Universities are increasingly promoting programs and courses that focus on innovation to prepare students across disciplines for work in a competitive global economy. Information about program outcomes, target competencies, or best practices is limited given their early stages of development. This exploratory study examined eight academic programs offering an educational credential focused on innovation available to students in a variety of majors. The analyses of program descriptions and curricular requirements provide an understanding of their structure, content, and value they propose to students.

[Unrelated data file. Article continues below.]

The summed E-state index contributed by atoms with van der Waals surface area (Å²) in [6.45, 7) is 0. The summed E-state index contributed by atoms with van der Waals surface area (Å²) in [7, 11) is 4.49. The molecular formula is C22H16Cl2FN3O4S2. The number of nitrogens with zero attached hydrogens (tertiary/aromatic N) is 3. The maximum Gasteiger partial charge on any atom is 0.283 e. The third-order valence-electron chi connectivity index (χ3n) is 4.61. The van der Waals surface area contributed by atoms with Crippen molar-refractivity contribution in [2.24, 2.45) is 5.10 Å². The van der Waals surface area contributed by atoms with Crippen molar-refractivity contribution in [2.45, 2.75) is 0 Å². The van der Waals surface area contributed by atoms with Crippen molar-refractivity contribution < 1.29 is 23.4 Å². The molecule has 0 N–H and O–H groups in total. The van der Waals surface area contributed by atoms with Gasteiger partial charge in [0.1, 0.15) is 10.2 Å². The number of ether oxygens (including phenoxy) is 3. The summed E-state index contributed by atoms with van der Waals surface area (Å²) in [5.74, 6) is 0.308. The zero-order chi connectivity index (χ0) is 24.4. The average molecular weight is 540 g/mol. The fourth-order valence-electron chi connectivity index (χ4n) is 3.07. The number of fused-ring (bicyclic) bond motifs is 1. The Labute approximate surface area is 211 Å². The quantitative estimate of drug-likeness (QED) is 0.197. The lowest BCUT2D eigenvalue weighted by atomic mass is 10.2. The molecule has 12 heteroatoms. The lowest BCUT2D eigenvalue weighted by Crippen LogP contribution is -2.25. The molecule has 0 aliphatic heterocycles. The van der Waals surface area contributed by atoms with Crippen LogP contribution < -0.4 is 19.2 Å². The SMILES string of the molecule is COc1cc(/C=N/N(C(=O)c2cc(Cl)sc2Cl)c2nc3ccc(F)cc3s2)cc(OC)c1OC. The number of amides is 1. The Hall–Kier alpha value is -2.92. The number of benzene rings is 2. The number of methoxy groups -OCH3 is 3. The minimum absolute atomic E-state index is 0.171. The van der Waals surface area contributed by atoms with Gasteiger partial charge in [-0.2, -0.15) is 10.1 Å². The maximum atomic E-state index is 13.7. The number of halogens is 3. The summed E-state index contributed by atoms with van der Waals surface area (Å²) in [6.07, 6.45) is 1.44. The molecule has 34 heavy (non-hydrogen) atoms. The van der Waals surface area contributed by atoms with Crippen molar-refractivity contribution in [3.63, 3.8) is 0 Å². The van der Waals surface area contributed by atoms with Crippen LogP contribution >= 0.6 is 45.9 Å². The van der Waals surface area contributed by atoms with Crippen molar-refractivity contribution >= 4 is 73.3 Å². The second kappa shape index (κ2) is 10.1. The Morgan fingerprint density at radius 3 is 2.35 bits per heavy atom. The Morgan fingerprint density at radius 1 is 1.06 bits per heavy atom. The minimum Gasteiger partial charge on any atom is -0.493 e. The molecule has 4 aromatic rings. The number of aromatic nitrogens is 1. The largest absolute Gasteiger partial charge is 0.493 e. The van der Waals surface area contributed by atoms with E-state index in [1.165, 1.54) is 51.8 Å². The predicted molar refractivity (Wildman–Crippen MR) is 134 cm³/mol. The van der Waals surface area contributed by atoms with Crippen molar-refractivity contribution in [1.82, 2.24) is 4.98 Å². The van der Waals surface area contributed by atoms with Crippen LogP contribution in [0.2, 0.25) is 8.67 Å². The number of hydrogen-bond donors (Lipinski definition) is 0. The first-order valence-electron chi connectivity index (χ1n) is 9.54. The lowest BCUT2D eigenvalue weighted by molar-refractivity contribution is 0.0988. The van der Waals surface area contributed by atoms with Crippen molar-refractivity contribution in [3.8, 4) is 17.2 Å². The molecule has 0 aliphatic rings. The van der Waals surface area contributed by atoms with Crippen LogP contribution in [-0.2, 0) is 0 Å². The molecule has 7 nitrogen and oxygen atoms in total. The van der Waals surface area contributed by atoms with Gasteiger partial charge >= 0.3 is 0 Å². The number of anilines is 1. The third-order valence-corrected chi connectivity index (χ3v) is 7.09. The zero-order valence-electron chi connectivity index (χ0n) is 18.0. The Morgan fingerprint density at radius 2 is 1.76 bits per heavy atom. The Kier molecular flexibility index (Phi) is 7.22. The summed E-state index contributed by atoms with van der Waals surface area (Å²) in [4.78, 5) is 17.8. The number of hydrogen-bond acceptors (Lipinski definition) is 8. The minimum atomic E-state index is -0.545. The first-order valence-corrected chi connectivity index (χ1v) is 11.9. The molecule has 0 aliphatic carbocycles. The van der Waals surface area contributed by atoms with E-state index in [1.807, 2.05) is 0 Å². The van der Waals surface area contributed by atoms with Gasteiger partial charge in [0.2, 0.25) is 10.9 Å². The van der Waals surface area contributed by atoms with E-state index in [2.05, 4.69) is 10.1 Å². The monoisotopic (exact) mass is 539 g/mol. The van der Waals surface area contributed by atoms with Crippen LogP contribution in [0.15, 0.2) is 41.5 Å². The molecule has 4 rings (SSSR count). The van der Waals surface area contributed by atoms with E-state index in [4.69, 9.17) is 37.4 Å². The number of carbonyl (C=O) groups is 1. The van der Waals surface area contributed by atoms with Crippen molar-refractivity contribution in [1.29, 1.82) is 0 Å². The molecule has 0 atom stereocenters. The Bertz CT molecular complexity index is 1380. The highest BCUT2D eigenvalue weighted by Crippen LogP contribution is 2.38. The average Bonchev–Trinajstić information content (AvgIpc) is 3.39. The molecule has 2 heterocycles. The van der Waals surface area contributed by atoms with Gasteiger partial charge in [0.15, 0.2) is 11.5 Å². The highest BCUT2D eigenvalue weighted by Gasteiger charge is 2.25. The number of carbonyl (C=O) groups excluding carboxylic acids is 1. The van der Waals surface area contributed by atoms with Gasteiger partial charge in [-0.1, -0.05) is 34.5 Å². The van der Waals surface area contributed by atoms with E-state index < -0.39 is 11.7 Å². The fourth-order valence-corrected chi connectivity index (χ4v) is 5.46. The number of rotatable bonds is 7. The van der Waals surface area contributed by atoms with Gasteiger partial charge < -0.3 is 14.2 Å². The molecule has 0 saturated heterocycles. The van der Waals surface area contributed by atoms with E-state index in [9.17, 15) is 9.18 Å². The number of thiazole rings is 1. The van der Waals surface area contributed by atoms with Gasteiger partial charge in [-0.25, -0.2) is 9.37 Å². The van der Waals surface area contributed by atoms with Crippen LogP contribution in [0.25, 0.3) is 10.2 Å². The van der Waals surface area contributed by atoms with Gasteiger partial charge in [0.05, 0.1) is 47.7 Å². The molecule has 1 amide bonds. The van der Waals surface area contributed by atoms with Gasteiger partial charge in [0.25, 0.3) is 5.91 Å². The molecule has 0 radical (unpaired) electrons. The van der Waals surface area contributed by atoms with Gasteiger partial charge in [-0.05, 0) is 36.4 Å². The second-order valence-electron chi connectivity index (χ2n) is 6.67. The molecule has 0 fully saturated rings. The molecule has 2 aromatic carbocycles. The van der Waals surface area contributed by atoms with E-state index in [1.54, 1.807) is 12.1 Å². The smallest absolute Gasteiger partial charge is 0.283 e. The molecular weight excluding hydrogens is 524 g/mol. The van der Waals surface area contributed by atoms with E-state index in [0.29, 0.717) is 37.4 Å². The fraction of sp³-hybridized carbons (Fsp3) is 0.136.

This paper explores what teaching innovation means at a program-level and identifies where a curriculum is situated along the spectrum of topics that characterize innovation education. The results can be useful in developing and articulating core competencies related to innovation and understanding approaches to teaching it.
- Content Type Journal Article
- Category Research Article
- Pages 143-154
- DOI 10.1260/1757-2220.127.116.11
- Nathalie Duval-Couetil, Department of Technology Leadership and Innovation West Lafayette, Purdue University, IN 47906
- Michael Dyrenfurth, Department of Technology Leadership and Innovation West Lafayette, Purdue University, IN 47906
- Journal International Journal of Innovation Science
- Print ISSN 1757-2223
- Journal Volume Volume 4
- Journal Issue Volume 4, Number 3 / September 2012